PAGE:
Best practice in procurement of commuter rail services

This paper examines evidence from international research into how governments can effectively procure commuter rail services for achieving their transport goals including growing patronage. The research initially surveyed 21 cities in Australia and overseas on their arrangements for procuring rail services and monitoring performance. The second stage focused on the effectiveness of purchaser-provider arrangements with a view to identifying best practice. This stage consisted of a literature review and in-depth interviews of transport authorities, rail operators and rail experts in Australia and Europe. The research identified successful practices in articulating transport goals into transport policies and strategies, governance and procurement arrangements, and noted trends toward: 1. formal arm’s length ‘contracts’ for both publicly and privately delivered transport services; 2. integrated transport and single transport authorities; 3. clear accountability for strategic, tactical and operational roles between purchasers and providers, and collaborative relationships between the two. While there is no template for an ‘ideal contract’, the research established key elements and principles in developing and implementing effective contracts and performance measurement. In addition to a contract, the research identified other effective ways of increasing public transport use. (a) For the covering record of the conference, please refer to ITRD abstract no. E218380.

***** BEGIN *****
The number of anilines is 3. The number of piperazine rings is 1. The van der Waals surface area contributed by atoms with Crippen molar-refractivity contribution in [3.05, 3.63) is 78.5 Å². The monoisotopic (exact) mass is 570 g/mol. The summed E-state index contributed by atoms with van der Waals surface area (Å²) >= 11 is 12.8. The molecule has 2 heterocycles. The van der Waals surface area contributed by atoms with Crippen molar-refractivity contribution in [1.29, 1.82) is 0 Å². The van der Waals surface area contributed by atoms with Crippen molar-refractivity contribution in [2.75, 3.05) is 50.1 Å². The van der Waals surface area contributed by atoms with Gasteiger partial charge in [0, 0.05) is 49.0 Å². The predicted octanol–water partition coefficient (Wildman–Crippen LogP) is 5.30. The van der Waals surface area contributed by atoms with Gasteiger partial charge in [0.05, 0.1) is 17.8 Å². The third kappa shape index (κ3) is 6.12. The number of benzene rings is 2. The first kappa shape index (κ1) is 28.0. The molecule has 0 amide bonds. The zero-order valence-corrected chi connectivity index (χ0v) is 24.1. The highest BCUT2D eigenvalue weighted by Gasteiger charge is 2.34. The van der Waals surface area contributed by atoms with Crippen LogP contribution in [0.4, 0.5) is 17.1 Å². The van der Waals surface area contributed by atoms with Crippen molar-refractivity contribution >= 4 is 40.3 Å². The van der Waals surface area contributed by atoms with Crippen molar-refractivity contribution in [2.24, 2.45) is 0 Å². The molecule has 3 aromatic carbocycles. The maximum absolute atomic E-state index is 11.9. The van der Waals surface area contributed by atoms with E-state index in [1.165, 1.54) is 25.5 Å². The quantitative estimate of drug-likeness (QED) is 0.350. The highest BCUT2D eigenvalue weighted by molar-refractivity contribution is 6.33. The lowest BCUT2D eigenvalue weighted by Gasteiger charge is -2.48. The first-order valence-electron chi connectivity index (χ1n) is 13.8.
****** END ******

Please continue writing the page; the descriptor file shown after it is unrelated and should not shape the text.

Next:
• English

Media Info

  • Pagination: 14P (SESSION TUES 1A)
  • Monograph Title: ATRF 2009: 32nd Australasian Transport Research Forum: the growth engine: interconnecting transport performance, the economy and the environment: 29 September-1 October 2009, Auckland, New Zealand

Subject/Index Terms

Filing Info

  • Accession Number: 01153036
  • Record Type: Publication
  • Source Agency: ARRB
  • Files: ITRD, ATRI
  • Created Date: Mar 23 2010 9:12AM